International Financial Reporting Standards (IFRS) - IFRS

accounting

The International Financial Reporting Standards (IFRS), known in English as IFRS (International Financial Reporting Standards), are a series of accounting principles and technical standards established by the IASB (International Accounting Standards Board) whose objective is to harmonize the accounting regulations to international level.

IFRS are a series of international standards or basic norms whose objective is to be applied worldwide, so that accounting is similar in all countries. Its predecessor is the IAS (International Accounting Standards), which had the same objective.

IFRS content

The content of IFRS is to establish the method for preparing the financial statements and the main objective of each of them. The financial statements proposed by IFRS are the following:

  • Statement of equity or balance sheet
  • Income statement or profit and loss account
  • Statement of evolution of equity and statement of comprehensive income
  • Cash flow statement
  • The explanatory notes of the previous statements or memory.

The elements that the previous statements must contain must be divided into five major assets: assets, liabilities, net worth, expense and income.

IFRS objective

We have already commented that the main objective of IFRS is to harmonize and unify accounting standards at the international level. This objective is sought since it has a series of benefits:

  • Allows you to use the same accounting and financial language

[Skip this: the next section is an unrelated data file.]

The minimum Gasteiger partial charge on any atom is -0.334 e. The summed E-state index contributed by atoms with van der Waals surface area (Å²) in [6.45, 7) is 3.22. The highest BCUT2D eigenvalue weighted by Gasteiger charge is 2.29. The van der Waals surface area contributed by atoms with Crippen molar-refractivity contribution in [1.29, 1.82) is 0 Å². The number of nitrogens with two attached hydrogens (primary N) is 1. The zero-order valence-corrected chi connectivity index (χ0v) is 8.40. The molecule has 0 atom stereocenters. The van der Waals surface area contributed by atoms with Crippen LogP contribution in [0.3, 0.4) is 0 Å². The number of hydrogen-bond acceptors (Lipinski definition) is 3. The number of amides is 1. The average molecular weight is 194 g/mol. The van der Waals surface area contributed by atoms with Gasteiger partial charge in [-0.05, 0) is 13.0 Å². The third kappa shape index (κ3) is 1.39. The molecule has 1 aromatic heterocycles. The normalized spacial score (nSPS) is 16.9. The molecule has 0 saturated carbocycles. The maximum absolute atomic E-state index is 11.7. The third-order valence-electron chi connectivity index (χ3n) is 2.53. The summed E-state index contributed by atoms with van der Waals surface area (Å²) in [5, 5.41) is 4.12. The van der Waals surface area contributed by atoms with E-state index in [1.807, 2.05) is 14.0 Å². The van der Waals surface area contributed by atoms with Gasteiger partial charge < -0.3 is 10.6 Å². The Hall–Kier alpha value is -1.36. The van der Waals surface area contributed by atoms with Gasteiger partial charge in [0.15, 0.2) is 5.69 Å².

• It allows to present comparable and transparent financial statements between different countries.
  • It implies greater ease of access to capital markets for companies. There is a larger market for potential investors, as they can come from all over the world.
  • It also allows greater ease in international expansion, since the regulations of other countries, which have traditionally been a barrier, are similar to that of the country of origin.

Adoption and compliance with IFRS

IFRS are standards made by a private institution and, therefore, there is no compliance obligation on the part of the States. However, the reality is that most countries have implemented the basic principles set out in IFRS.

States do not apply IFRS directly, but adapt their regulations based on these principles. Therefore, the internal regulations of each State have been modified in their basic aspects, following the guidelines established by IFRS.

IFRS specialties

IFRS establish generic standards, applicable in all areas and for all companies. However, it has also developed special IFRS:

  • IFRS for Small and Medium Enterprises (SMEs): They are similar to general IFRS, but more simplified. They are exempted, for example, from the obligation to present certain financial statements.
  • IFRS for the Public Sector: IFRS have been established for public accounting, with all the specialties that this entails.

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